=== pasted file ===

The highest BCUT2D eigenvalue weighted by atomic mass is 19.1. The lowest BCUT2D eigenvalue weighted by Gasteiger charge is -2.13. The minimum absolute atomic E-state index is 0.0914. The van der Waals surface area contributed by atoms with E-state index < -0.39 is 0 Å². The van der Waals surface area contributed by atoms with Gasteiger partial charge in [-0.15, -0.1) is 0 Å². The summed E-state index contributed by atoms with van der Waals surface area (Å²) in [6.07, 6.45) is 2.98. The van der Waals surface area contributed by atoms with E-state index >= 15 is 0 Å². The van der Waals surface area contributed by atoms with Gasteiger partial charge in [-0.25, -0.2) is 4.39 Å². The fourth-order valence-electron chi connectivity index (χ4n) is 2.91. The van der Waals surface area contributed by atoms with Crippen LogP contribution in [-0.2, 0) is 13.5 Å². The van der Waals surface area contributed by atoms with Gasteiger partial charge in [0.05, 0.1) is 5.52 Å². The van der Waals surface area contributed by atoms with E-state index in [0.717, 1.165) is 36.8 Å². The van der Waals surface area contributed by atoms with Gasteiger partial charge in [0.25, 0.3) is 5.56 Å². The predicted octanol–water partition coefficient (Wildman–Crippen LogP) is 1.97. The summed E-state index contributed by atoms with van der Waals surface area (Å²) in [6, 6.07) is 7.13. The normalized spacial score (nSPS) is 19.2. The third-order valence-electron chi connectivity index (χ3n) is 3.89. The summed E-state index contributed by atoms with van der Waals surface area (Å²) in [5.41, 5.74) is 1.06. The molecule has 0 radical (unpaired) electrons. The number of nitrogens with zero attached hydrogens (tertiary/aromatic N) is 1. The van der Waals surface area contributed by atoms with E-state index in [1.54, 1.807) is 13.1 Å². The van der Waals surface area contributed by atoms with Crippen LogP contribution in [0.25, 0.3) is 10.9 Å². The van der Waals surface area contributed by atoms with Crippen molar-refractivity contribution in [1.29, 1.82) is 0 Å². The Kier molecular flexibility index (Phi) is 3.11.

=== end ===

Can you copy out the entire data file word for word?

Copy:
The highest BCUT2D eigenvalue weighted by atomic mass is 19.1. The lowest BCUT2D eigenvalue weighted by Gasteiger charge is -2.13. The minimum absolute atomic E-state index is 0.0914. The van der Waals surface area contributed by atoms with E-state index < -0.39 is 0 Å². The van der Waals surface area contributed by atoms with Gasteiger partial charge in [-0.15, -0.1) is 0 Å². The summed E-state index contributed by atoms with van der Waals surface area (Å²) in [6.07, 6.45) is 2.98. The van der Waals surface area contributed by atoms with E-state index >= 15 is 0 Å². The van der Waals surface area contributed by atoms with Gasteiger partial charge in [-0.25, -0.2) is 4.39 Å². The fourth-order valence-electron chi connectivity index (χ4n) is 2.91. The van der Waals surface area contributed by atoms with Crippen LogP contribution in [-0.2, 0) is 13.5 Å². The van der Waals surface area contributed by atoms with Gasteiger partial charge in [0.05, 0.1) is 5.52 Å². The van der Waals surface area contributed by atoms with E-state index in [0.717, 1.165) is 36.8 Å². The van der Waals surface area contributed by atoms with Gasteiger partial charge in [0.25, 0.3) is 5.56 Å². The predicted octanol–water partition coefficient (Wildman–Crippen LogP) is 1.97. The summed E-state index contributed by atoms with van der Waals surface area (Å²) in [6, 6.07) is 7.13. The normalized spacial score (nSPS) is 19.2. The third-order valence-electron chi connectivity index (χ3n) is 3.89. The summed E-state index contributed by atoms with van der Waals surface area (Å²) in [5.41, 5.74) is 1.06. The molecule has 0 radical (unpaired) electrons. The number of nitrogens with zero attached hydrogens (tertiary/aromatic N) is 1. The van der Waals surface area contributed by atoms with E-state index in [1.54, 1.807) is 13.1 Å². The van der Waals surface area contributed by atoms with Crippen LogP contribution in [0.25, 0.3) is 10.9 Å². The van der Waals surface area contributed by atoms with Crippen molar-refractivity contribution in [1.29, 1.82) is 0 Å². The Kier molecular flexibility index (Phi) is 3.11.